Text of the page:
A windfall profit. That´s the exception to the rule. Only if somebody would offer us a windfall profit would we consider selling. We have been approached with those kind of offers over the years. Some of them we took. But many of them we turned down. Those that we turned down had one thing in commmon. They all stated that we had to stay on as “working partners” in the company for so-and-so many years. To us that sounds an awful lot like a slave contract. An extremely lucrative slave contract, but a slave contract nevertheless. That was what made us turn these offers down eventually. The money was good. In some cases the money was a game-changer, enough to last us a life-time. And still we would turn it down. Why? Because we just couldn´t stand the thought of becoming employees again.

We can promise you this: when you have tasted the sweet feeling of freedom and liberty you will not go back voluntarily. As soon as we tried our wings as entrepreneurs we quickly realized that wild horses couldn´t drag us back to corporate life again. Why be a part of a toothless fleet when you can be a vicious pirate? Why have a boss when you can be (your own) boss? Why make somebody else rich, when you could be making yourself rich? We don´t get it. And besides, we are probably way to cynical to be able to stand 5 minutes of the corporate bull shit flying around in the corporate world. We don´t do corporate bullshit. We tell it like it is. No false pretenses. No excuses. No apologies. That´s just the way it has to be. Anything else would make us go insane.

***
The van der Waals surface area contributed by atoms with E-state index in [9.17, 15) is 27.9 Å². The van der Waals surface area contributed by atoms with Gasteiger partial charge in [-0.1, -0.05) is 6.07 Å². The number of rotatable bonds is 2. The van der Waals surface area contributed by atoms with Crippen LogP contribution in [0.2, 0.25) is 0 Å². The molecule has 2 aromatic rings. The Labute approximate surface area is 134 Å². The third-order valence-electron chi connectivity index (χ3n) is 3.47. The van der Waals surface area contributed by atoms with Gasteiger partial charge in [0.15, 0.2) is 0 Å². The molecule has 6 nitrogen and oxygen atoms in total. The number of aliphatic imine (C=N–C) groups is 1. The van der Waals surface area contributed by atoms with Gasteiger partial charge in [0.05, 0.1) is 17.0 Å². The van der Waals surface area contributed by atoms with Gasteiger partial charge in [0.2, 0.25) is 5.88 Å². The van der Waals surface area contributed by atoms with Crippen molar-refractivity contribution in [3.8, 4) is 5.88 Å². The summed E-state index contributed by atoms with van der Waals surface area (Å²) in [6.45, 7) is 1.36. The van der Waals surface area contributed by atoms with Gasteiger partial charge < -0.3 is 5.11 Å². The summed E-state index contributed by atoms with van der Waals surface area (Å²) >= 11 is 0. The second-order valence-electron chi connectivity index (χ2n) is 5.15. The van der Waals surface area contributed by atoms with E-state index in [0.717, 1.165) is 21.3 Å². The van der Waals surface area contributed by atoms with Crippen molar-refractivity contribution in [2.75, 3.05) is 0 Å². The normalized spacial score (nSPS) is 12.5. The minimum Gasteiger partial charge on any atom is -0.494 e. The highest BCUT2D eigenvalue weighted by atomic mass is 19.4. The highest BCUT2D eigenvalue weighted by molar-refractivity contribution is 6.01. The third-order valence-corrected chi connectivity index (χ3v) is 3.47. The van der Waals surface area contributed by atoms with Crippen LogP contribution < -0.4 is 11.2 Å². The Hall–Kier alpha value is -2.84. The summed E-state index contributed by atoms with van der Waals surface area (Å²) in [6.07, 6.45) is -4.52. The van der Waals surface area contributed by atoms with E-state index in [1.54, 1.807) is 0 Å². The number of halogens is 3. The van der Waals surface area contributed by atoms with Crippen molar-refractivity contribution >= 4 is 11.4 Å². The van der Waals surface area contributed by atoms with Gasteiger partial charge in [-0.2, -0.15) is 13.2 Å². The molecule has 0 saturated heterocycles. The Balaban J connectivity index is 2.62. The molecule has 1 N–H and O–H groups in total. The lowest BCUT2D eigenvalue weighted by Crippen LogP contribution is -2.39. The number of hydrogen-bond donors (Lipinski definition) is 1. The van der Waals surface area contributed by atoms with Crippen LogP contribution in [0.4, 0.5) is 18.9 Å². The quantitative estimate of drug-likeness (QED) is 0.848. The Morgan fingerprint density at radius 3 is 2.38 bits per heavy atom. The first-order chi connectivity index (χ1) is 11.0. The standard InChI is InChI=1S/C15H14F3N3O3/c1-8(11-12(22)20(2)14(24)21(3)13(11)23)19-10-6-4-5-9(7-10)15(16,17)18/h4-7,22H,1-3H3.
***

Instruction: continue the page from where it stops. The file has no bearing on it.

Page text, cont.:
That´s about it. We never look for the quick exit but if you are truly working for the long term you will sometimes be offered an unexpected short-term windfall profit. Sometimes it is prudent to take that offer. But we would only do that if we got to walk away as free men. But that´s just us. Everybody needs to follow their own hearts and minds. We will gladly forsake short-term money, salaries and dividends as long as we can have ownership. An ownership in a continually evolving business has unlimited upside. It is a golden ticket to real wealth. Why would you want to give that ticket away for some paultry pocket change?